This interview with University of Chicago economist George S. Tolley is the latest in our series of interviews with Chicago economists as part of the Economist Life Stories project. However, along with this twenty-hour interview, we are also releasing online for the first time the oral history with his father, Howard R. Tolley, first head of UC Berkeley’s Giannini Foundation, and chief of the Bureau of Agricultural Economics (USDA) during the New Deal and World War II. This interview, conducted by Dean Albertson in the early 1950s, comes to us from the archives of the Columbia Oral History Project, which graciously granted permission for us to publish these interviews together.
These interviews will be of enormous importance to historians who are interested in the social and political contexts of the social sciences. Economists at the University of Chicago have been deeply involved in policy advocacy and policymaking since the beginning of World War II. Growing up in Washington during the Great Depression, with a father who was responsible for analyzing and providing solutions to Depression-era farming, George S. Tolley felt that economics was the calling of his generation: to figure out how to prevent such a calamity from ever happening again.
George completed his PhD at the University of Chicago with Theodore Schultz and D. Gale Johnson in the 1950s, and returned as faculty in the 1960s. Schultz was the impresario for the department during this period, bringing his ethic of service to the nation, along with many important contacts. G.S. Tolley was part of Schultz’s agriculture group at Chicago, in which many prominent economists researched problems of agricultural modernization, whether in the rural US or around the world. True to this spirit of service, Tolley became the Director of the Economic Development Division of the Economic Research Service of the US Department of Agriculture in 1964-65, and in 1974–75, he served as Deputy Assistant Secretary in the Office of Tax Analysis of the US Department of the Treasury.
As an outgrowth of his research on resource use and farm labor migration, G.S. Tolley was in on the ground floor of two new research areas, urban economics and environmental economics, neither of which could be more topical today. He also consulted widely for federal, state, and municipal agencies on urban and environmental problems from the 1960s until the present day, both as an academic and in his capacity as CEO of his firm RCF Consulting, Inc. As agricultural economics became central to policymaking in developing countries, so too did urban economics, as megacities mushroomed across the globe, echoing the influence of the agriculture group in this domain. In the late 1980s and 90s, George also produced a seminal work on health economics, which moved the field to a broader view of the economics of wellness.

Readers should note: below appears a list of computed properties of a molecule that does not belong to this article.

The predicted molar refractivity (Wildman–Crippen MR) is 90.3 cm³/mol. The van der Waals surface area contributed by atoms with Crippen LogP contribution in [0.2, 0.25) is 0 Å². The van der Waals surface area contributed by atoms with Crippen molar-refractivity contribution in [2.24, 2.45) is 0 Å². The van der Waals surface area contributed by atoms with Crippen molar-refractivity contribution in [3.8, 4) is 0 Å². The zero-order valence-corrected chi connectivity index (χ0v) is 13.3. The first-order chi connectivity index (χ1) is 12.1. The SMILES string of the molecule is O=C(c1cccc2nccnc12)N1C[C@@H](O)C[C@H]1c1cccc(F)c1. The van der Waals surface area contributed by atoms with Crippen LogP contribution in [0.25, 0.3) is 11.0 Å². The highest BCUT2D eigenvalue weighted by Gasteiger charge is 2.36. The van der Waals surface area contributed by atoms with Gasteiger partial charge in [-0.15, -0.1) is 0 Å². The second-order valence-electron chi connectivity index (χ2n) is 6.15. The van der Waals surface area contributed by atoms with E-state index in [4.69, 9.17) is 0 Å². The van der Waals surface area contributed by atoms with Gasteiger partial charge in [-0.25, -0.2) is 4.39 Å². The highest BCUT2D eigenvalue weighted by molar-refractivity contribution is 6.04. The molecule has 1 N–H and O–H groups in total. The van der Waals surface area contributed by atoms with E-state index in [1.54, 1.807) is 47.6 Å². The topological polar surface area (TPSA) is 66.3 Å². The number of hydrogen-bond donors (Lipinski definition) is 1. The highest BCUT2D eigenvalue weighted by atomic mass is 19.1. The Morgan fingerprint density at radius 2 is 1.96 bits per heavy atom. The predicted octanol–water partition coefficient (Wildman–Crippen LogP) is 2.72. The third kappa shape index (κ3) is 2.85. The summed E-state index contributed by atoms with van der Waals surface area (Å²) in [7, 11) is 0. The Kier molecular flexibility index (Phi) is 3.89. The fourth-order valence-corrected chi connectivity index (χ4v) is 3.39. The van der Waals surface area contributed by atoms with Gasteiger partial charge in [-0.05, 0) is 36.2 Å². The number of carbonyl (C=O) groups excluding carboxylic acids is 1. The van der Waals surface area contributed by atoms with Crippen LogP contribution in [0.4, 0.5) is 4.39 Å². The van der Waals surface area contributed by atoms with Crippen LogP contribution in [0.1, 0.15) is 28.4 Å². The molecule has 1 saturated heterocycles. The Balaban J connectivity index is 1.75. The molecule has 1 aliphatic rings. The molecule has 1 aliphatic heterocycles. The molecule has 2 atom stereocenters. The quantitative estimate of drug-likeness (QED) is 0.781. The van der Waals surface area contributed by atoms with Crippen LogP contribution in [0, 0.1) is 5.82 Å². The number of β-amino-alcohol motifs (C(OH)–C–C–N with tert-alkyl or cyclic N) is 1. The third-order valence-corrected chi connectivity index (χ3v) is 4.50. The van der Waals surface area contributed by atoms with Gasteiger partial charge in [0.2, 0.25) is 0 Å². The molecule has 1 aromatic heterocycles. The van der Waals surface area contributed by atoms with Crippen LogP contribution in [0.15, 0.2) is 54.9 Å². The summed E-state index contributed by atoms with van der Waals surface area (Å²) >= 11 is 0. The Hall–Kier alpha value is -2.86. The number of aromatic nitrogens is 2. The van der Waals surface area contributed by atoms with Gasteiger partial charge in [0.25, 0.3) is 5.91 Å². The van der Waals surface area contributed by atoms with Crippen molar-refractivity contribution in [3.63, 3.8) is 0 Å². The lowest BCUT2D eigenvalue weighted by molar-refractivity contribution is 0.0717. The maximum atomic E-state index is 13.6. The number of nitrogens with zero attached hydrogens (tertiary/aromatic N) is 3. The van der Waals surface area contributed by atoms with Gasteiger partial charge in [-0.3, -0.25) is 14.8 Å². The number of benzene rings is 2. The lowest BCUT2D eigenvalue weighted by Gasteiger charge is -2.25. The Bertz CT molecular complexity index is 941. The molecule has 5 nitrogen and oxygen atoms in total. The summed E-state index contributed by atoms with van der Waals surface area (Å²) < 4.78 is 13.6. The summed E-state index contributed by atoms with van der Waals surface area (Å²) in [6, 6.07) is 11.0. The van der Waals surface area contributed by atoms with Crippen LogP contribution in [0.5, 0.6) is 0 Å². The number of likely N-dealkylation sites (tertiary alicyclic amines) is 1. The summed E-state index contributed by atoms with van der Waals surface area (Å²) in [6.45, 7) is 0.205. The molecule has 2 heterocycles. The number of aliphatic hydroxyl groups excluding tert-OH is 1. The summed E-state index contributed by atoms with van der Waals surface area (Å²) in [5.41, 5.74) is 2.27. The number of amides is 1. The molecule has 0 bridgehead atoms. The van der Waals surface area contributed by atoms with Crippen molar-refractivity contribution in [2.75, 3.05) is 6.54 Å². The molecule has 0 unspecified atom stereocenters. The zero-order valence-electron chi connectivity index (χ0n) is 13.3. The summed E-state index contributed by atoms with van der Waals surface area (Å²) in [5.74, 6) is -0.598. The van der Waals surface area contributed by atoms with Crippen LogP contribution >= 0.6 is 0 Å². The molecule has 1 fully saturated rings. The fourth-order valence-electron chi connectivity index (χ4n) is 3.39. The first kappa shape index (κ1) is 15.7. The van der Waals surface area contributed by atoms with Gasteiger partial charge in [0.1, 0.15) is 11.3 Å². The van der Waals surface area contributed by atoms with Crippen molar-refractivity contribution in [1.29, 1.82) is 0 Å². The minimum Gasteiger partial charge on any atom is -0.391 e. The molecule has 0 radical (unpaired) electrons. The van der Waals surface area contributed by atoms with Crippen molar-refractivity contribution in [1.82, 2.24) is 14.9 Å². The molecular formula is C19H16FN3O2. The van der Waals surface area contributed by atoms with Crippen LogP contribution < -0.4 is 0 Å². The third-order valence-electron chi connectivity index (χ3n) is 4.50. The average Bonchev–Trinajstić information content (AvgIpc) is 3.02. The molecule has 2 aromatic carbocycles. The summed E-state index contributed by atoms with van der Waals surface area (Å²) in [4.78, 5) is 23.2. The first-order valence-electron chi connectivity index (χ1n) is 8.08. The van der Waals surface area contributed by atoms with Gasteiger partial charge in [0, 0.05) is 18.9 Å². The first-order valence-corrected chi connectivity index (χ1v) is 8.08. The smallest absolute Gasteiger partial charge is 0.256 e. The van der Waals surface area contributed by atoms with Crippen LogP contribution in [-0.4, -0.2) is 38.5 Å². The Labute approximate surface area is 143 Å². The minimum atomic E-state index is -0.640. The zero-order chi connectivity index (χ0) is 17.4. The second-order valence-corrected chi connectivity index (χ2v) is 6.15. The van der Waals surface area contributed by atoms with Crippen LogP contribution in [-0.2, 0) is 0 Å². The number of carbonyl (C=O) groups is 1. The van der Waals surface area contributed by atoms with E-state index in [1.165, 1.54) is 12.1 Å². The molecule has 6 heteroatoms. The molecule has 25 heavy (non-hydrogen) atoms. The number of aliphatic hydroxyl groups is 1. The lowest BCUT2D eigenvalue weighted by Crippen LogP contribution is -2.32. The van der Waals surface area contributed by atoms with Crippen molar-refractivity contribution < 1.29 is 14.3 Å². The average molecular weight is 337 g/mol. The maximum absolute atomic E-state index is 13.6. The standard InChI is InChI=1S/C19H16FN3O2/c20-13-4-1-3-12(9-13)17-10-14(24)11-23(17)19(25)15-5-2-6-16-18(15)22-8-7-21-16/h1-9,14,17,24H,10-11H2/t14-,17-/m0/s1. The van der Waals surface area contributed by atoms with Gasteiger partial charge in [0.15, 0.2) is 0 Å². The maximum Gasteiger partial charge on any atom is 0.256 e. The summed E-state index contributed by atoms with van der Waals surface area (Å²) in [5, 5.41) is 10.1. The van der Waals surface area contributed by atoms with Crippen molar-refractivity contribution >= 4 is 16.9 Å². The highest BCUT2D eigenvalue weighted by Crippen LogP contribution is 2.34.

Social sciences emerged to identify, define, and address the social problems and challenges of the age of which they were a part. If we think of the ideal of science as a belief in the possibility of making knowledge that stands independently of the biases, instrumentation, and idiosyncrasies of observation and experiment, we can understand what the social scientist is up against. Notwithstanding the commitments of many social scientists to such an ideal, it’s impossible for them to escape the social context in which they operate. Both of these oral histories chronicle policy controversies and challenges, and the emergence and evolution of sub-disciplines to tackle particular social problems (low farm income, labor migration, housing inequality and urban sprawl, management of natural resources, or the management of an insurance-based health care system). And both economists focused on the economics of human geography, the price of proximity to markets, opportunities, amenities, and resources. But the larger pattern in both life histories is this: the higher the political stakes of an area of research, the greater the social scientist’s commitment to an ideal of value-free science, often out of sheer necessity. George S. Tolley’s basic approach in his career was humility before the complexity of economic and social phenomena. But that approach becomes a policy orientation in itself: careful analysis of blanket prescriptions or proscriptions, and an understanding of the unintended consequences of well-intentioned plans, an orientation he passed on to his many accomplished graduate students.